The Franchise Affair (film)
The Franchise Affair is a 1951 British thriller film directed by Lawrence Huntington and starring Michael Denison, Dulcie Gray, Anthony Nicholls and Marjorie Fielding. It is a faithful adaptation of the novel The Franchise Affair by Josephine Tey.
|The Franchise Affair|
UK theatrical poster
|Directed by||Lawrence Huntington|
|Produced by||Robert Hall|
|Written by||Robert Hall|
|Based on||the novel by Josephine Tey|
|Music by||Philip Green|
|Edited by||Clifford Boote|
|Distributed by||Associated British-Pathé|
|20 February 1951|
|Box office||£117,966 (UK)|
In a quiet English town, schoolgirl Betty Kane (Ann Stephens) claims that the owners of an isolated house, spinster Marion Sharpe (Dulcie Gray) and Marion's mother (Marjorie Fielding), kidnapped and beat her. The police believe Betty's story, but local lawyer Robert Blair (Michael Denison), a bachelor, is sceptical. Risking ostracism from the community, Blair quietly sets about proving the innocence of the two women.
- Michael Denison - Robert Blair
- Dulcie Gray - Marion Sharpe
- Anthony Nicholls - Kevin McDermott
- Marjorie Fielding - Mrs Sharpe
- Athene Seyler - Aunt Lin
- John Bailey - Detective Inspector Grant
- Ann Stephens - Betty Kane
- Hy Hazell - Mrs Chadwick
- Kenneth More - Stanley Peters
- Avice Landone - Mrs Wynn
- Maureen Glynne - Rose Glynn
- Peter Jones - Bernard Chadwick
- Moultrie Kelsall - Judge
- Martin Boddey - Inspector Hallam
- Patrick Troughton - Bill Brough
- The New York Times wrote, "a great many words are spoken and a great deal of tea is consumed in a low-budget British picture, "The Franchise Affair," which made a bedraggled appearance at the Little Carnegie yesterday. And, as may be readily imagined, the sum total of it all is an hour and a half of sheer boredom, unrelieved by any action or surprise."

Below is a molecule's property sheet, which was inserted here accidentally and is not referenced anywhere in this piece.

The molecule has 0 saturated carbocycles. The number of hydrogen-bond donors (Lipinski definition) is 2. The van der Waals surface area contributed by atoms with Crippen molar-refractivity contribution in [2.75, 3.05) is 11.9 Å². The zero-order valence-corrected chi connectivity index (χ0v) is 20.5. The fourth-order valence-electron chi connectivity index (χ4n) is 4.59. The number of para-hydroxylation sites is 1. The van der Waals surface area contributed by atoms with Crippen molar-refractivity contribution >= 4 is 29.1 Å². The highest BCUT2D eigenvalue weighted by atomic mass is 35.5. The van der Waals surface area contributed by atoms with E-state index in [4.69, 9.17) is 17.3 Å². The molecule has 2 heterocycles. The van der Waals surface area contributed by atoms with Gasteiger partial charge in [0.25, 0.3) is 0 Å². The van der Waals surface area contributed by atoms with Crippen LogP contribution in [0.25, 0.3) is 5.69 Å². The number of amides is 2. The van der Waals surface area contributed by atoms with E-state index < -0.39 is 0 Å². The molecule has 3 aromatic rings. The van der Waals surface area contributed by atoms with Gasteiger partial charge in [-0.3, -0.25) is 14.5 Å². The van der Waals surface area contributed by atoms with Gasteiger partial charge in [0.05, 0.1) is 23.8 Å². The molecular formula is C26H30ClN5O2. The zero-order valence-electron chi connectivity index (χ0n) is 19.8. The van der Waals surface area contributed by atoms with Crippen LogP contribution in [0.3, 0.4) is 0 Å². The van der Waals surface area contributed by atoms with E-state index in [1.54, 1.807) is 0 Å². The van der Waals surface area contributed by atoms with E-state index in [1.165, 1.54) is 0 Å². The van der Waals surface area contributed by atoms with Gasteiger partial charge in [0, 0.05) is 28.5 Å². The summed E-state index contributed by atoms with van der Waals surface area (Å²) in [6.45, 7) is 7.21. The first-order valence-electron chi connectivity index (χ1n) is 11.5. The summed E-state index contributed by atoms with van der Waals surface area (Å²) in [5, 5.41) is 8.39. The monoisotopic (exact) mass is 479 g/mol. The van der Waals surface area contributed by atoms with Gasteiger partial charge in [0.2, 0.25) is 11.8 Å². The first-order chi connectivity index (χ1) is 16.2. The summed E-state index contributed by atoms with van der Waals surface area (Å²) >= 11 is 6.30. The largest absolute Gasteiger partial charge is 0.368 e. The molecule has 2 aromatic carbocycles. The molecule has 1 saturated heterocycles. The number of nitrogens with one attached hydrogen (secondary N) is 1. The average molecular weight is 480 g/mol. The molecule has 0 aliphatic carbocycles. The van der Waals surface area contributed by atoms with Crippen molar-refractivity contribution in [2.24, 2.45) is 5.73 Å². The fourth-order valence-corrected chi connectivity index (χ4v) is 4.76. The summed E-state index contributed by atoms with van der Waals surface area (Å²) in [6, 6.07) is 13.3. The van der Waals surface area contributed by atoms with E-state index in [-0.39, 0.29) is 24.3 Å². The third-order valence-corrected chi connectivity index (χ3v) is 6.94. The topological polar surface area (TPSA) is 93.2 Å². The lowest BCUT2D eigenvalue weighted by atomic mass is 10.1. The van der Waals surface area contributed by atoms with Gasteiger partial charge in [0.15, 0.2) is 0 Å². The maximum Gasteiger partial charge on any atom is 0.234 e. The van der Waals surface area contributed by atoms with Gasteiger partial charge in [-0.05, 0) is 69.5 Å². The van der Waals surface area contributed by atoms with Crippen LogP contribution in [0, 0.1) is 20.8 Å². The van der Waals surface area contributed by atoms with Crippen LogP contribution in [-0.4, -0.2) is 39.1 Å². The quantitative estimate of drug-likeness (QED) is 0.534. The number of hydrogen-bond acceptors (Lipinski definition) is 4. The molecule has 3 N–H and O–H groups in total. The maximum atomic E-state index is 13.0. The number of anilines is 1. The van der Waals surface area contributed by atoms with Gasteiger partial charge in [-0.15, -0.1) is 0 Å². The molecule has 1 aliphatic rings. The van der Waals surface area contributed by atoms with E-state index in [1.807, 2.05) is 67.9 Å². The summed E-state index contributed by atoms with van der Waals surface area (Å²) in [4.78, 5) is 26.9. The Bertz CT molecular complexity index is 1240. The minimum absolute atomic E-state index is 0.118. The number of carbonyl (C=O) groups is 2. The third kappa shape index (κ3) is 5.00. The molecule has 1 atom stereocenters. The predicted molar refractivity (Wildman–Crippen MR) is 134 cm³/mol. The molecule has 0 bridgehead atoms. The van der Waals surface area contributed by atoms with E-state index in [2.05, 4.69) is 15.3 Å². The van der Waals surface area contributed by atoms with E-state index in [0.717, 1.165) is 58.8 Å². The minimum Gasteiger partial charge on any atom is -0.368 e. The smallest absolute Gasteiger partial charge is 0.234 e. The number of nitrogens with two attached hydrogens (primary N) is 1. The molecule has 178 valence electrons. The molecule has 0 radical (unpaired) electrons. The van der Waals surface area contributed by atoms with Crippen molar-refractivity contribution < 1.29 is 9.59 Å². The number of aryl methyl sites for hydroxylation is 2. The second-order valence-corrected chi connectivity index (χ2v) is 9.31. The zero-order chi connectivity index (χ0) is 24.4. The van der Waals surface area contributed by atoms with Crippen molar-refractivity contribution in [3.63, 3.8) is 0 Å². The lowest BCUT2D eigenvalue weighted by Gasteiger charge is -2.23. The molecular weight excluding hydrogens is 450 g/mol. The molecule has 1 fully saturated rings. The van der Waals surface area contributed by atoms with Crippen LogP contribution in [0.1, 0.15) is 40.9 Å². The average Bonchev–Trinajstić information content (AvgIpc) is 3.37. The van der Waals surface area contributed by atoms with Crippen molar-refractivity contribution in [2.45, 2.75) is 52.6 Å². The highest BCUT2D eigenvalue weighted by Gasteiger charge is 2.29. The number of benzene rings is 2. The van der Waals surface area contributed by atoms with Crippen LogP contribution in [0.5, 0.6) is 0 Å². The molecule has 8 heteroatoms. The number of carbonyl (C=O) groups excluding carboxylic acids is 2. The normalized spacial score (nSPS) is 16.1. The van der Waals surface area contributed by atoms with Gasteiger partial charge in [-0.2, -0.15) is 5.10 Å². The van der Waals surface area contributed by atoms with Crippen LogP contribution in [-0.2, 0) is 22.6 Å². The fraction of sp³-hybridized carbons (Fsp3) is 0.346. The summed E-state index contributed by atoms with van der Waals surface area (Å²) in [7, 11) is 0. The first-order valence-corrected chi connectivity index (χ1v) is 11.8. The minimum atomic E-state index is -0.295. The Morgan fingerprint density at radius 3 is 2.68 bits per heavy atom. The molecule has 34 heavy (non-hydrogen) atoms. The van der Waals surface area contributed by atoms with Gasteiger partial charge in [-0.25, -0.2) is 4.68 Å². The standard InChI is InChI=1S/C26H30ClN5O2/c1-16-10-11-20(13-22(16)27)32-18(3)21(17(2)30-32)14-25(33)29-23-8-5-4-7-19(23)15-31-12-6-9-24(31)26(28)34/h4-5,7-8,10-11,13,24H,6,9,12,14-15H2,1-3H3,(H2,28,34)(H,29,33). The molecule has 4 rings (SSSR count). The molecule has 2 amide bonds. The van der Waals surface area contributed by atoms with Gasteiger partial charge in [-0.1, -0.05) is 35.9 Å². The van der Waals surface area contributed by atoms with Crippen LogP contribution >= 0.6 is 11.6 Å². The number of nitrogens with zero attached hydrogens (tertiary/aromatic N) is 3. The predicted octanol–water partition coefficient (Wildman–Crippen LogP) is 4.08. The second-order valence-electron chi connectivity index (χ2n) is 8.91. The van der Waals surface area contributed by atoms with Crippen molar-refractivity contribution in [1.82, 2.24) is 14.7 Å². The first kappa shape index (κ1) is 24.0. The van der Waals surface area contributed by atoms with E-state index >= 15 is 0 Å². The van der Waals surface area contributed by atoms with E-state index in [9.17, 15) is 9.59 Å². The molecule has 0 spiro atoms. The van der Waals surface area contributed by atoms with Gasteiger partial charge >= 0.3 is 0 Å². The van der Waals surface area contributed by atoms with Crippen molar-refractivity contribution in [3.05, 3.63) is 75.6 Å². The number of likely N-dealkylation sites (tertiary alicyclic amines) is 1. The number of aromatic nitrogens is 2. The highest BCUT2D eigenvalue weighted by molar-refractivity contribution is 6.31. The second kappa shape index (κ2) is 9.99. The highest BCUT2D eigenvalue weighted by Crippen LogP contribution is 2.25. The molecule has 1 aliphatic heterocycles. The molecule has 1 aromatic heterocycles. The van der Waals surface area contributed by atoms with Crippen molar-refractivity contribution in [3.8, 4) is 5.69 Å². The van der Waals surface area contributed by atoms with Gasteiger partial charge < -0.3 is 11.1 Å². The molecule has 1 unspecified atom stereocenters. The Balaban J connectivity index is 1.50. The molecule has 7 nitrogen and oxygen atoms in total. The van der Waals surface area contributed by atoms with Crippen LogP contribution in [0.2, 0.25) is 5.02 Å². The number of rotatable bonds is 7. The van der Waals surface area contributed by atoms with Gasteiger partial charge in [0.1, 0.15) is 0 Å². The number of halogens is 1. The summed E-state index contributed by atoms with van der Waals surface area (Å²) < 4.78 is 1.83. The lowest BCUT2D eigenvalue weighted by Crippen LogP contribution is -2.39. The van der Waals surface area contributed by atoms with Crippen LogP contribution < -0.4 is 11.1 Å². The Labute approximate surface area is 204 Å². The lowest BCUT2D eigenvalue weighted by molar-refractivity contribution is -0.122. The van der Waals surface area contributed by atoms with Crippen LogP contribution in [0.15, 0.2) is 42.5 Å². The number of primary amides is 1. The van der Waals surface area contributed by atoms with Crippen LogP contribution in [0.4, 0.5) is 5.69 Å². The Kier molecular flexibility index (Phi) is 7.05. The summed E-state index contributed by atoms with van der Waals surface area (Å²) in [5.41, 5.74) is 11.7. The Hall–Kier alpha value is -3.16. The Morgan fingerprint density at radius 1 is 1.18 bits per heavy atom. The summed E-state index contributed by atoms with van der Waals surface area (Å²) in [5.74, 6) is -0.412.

- Sky Movies wrote, "a neat, well-constructed whodunit - or, rather, was-it-done? - graced by good performances - it was one of several films husband-and-wife team Michael Denison and Dulcie Gray made together - and a leisurely but literate script. Although modest in ambition, the film sustains its drama throughout and there are some fine moments of spicy, English upper-crust wit. Its courtroom scenes also bring a welcome relief from the Perry Mason style of histrionics. Star-spotters can't miss Kenneth More in a small role." 
- Vincent Porter, 'The Robert Clark Account', Historical Journal of Film, Radio and Television, Vol 20 No 4, 2000 p493
- "BFI | Film & TV Database | The FRANCHISE AFFAIR (1950)". Ftvdb.bfi.org.uk. 16 April 2009. Retrieved 13 March 2014.
- Crowther, Bosley (6 June 1952). "Movie Review - The Franchise Affair - THE SCREEN". NYTimes.com. Retrieved 13 March 2014.
- "The Franchise Affair - Sky Movies HD". Skymovies.sky.com. 21 May 2003. Retrieved 13 March 2014.